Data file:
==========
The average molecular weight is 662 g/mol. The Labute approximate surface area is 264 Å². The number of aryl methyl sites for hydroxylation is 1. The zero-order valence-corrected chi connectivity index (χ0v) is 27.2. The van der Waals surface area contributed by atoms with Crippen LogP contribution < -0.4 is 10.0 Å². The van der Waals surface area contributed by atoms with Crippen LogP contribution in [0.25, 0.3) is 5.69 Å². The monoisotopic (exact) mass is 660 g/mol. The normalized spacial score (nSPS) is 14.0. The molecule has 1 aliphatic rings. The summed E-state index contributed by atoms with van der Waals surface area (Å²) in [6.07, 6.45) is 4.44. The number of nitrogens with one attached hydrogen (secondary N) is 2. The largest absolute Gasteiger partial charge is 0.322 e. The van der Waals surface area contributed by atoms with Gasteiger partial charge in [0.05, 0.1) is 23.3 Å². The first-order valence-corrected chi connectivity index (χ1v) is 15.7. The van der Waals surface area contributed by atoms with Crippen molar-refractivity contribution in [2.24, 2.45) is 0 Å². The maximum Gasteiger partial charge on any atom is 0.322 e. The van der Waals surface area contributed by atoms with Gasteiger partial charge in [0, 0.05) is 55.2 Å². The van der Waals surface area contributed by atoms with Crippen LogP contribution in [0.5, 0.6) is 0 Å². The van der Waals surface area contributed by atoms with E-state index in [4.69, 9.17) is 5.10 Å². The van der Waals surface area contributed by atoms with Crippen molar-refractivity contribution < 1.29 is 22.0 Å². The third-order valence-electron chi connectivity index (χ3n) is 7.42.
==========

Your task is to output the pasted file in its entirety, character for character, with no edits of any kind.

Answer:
The average molecular weight is 662 g/mol. The Labute approximate surface area is 264 Å². The number of aryl methyl sites for hydroxylation is 1. The zero-order valence-corrected chi connectivity index (χ0v) is 27.2. The van der Waals surface area contributed by atoms with Crippen LogP contribution < -0.4 is 10.0 Å². The van der Waals surface area contributed by atoms with Crippen LogP contribution in [0.25, 0.3) is 5.69 Å². The monoisotopic (exact) mass is 660 g/mol. The normalized spacial score (nSPS) is 14.0. The molecule has 1 aliphatic rings. The summed E-state index contributed by atoms with van der Waals surface area (Å²) in [6.07, 6.45) is 4.44. The number of nitrogens with one attached hydrogen (secondary N) is 2. The largest absolute Gasteiger partial charge is 0.322 e. The van der Waals surface area contributed by atoms with Gasteiger partial charge in [0.05, 0.1) is 23.3 Å². The first-order valence-corrected chi connectivity index (χ1v) is 15.7. The van der Waals surface area contributed by atoms with Crippen molar-refractivity contribution in [2.24, 2.45) is 0 Å². The maximum Gasteiger partial charge on any atom is 0.322 e. The van der Waals surface area contributed by atoms with Gasteiger partial charge in [0, 0.05) is 55.2 Å². The van der Waals surface area contributed by atoms with Crippen LogP contribution in [0.5, 0.6) is 0 Å². The van der Waals surface area contributed by atoms with E-state index in [4.69, 9.17) is 5.10 Å². The van der Waals surface area contributed by atoms with Crippen molar-refractivity contribution < 1.29 is 22.0 Å². The third-order valence-electron chi connectivity index (χ3n) is 7.42.